I am scheduled to go to trial next week on a drug case in Fort Lauderdale and I just recently decided to file a motion to suppress evidence that I believe was illegally obtained. As the case is somewhat old, I am considering that the court hear the motion prior to trial as it has been made very clear that there will be no more continuances. Should the court refuse to hear the motion, will I have the right to appeal. And more importantly, will that appeal be successful? It seems that under Gadson, failure to hear the motion will result in a reversal. Any thoughts?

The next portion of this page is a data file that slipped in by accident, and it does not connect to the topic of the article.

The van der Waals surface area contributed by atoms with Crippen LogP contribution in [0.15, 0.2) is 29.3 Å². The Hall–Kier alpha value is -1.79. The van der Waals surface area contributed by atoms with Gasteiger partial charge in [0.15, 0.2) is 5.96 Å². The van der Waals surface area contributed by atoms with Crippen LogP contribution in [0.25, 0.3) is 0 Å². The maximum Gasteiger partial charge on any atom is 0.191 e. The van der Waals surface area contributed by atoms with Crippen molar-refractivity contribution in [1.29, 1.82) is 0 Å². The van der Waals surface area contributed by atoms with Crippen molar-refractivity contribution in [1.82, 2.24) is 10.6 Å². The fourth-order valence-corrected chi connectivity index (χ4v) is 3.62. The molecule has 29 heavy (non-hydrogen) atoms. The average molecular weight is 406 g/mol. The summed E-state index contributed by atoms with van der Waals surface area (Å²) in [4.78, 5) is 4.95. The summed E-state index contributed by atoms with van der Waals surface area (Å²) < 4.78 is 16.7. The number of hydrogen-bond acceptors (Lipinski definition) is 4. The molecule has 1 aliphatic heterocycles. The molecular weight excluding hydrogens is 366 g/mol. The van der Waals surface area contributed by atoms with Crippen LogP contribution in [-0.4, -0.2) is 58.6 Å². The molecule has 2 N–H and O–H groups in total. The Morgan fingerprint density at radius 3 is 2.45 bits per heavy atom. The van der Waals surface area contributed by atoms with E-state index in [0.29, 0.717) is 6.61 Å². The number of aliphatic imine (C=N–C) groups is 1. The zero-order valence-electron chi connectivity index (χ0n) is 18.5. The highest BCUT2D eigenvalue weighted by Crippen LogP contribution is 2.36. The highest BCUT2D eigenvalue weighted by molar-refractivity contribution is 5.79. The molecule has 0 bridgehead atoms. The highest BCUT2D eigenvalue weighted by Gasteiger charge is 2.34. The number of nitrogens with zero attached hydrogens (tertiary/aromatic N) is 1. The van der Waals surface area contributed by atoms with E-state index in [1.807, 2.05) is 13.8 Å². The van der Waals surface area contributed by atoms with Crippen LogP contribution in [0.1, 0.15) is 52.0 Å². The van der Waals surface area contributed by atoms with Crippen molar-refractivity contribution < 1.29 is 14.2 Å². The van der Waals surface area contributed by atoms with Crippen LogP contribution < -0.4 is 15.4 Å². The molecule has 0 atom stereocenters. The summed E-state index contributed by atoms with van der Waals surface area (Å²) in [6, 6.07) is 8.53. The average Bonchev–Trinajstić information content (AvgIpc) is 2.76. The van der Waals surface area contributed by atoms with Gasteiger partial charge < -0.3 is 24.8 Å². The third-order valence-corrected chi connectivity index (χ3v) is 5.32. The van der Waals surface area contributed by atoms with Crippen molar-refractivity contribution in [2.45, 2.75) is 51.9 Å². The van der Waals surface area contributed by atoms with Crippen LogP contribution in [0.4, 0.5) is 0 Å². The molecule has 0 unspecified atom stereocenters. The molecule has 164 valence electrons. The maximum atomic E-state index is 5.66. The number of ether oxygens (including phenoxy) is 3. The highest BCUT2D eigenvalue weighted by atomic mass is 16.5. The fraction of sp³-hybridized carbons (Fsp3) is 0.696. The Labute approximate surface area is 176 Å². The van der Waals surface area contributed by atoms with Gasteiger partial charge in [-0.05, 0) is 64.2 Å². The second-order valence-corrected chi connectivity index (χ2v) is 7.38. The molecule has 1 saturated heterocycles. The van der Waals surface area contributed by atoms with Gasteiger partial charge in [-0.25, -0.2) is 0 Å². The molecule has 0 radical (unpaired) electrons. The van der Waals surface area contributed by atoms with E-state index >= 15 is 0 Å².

You really need to be careful here, especially if the court had ordered all parties to present any motions within a certain period of time before trial. Furthermore, from the standpoint of judicial economy, you have already indicated that you are ready for trial and in doing so, have conveyed that there are no further matters to be addressed to the court. Absent a very good reason as to why this motion is being filed so late in the game, the court absolutely has discretion to deny a hearing on your motion to suppress. Hopefully, facts just became known to you that gave rise to the filing of such a motion. If that’s the case, “good cause” should at least ensure that you will have your hearing before trial and it is quite possible that the court may even reset the trial for a later date. Absent a justifiable excuse however, the court could exercise its discretion to deny hearing on your motion under Powell v. State, 717 So. 2d 1050. That case discusses pretrial orders and the unnecessary delay of criminal trials. There is also some discussion in that case about denying the state an opportunity to appeal rulings rendered just prior to the trial’s commencing. Let the prosecutor and the court know of your desire to have this motion heard immediately, rather than springing it on the day of the trial.